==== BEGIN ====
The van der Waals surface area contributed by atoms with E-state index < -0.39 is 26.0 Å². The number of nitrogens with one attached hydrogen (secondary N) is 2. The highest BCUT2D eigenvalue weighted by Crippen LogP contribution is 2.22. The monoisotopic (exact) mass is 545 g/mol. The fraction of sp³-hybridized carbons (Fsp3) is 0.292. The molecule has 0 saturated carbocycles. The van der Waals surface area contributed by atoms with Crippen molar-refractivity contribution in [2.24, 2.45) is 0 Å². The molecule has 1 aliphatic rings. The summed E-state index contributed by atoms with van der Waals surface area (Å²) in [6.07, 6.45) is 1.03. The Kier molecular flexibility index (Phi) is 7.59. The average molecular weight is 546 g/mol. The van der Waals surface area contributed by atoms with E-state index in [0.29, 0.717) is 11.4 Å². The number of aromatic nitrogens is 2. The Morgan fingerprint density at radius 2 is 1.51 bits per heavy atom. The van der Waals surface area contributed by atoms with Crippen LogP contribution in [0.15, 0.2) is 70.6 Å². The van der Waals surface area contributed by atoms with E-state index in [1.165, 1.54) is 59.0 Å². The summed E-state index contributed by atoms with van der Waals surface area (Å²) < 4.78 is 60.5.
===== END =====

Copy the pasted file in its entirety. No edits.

The van der Waals surface area contributed by atoms with E-state index < -0.39 is 26.0 Å². The number of nitrogens with one attached hydrogen (secondary N) is 2. The highest BCUT2D eigenvalue weighted by Crippen LogP contribution is 2.22. The monoisotopic (exact) mass is 545 g/mol. The fraction of sp³-hybridized carbons (Fsp3) is 0.292. The molecule has 0 saturated carbocycles. The van der Waals surface area contributed by atoms with Crippen molar-refractivity contribution in [2.24, 2.45) is 0 Å². The molecule has 1 aliphatic rings. The summed E-state index contributed by atoms with van der Waals surface area (Å²) in [6.07, 6.45) is 1.03. The Kier molecular flexibility index (Phi) is 7.59. The average molecular weight is 546 g/mol. The van der Waals surface area contributed by atoms with E-state index in [0.29, 0.717) is 11.4 Å². The number of aromatic nitrogens is 2. The Morgan fingerprint density at radius 2 is 1.51 bits per heavy atom. The van der Waals surface area contributed by atoms with Crippen LogP contribution in [0.15, 0.2) is 70.6 Å². The van der Waals surface area contributed by atoms with E-state index in [1.165, 1.54) is 59.0 Å². The summed E-state index contributed by atoms with van der Waals surface area (Å²) < 4.78 is 60.5.